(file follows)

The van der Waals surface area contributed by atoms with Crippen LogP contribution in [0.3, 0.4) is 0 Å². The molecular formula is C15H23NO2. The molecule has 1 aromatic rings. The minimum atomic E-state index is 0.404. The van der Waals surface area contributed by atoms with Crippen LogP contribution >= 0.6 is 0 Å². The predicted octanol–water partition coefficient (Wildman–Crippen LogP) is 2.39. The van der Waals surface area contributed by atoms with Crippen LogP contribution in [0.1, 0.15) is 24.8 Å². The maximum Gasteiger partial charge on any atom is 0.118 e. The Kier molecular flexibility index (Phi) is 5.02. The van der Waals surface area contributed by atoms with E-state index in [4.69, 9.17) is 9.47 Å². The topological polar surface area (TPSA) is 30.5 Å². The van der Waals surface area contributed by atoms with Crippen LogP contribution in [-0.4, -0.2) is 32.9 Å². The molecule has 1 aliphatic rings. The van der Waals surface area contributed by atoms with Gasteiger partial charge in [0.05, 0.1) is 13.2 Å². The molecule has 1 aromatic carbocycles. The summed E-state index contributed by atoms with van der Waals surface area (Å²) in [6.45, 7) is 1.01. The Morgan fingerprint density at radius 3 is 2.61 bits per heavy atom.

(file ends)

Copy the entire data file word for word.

The van der Waals surface area contributed by atoms with Crippen LogP contribution in [0.3, 0.4) is 0 Å². The molecular formula is C15H23NO2. The molecule has 1 aromatic rings. The minimum atomic E-state index is 0.404. The van der Waals surface area contributed by atoms with Crippen LogP contribution >= 0.6 is 0 Å². The predicted octanol–water partition coefficient (Wildman–Crippen LogP) is 2.39. The van der Waals surface area contributed by atoms with Crippen LogP contribution in [0.1, 0.15) is 24.8 Å². The maximum Gasteiger partial charge on any atom is 0.118 e. The Kier molecular flexibility index (Phi) is 5.02. The van der Waals surface area contributed by atoms with E-state index in [4.69, 9.17) is 9.47 Å². The topological polar surface area (TPSA) is 30.5 Å². The van der Waals surface area contributed by atoms with Crippen LogP contribution in [-0.4, -0.2) is 32.9 Å². The molecule has 1 aliphatic rings. The van der Waals surface area contributed by atoms with Gasteiger partial charge in [0.05, 0.1) is 13.2 Å². The molecule has 1 aromatic carbocycles. The summed E-state index contributed by atoms with van der Waals surface area (Å²) in [6.45, 7) is 1.01. The Morgan fingerprint density at radius 3 is 2.61 bits per heavy atom.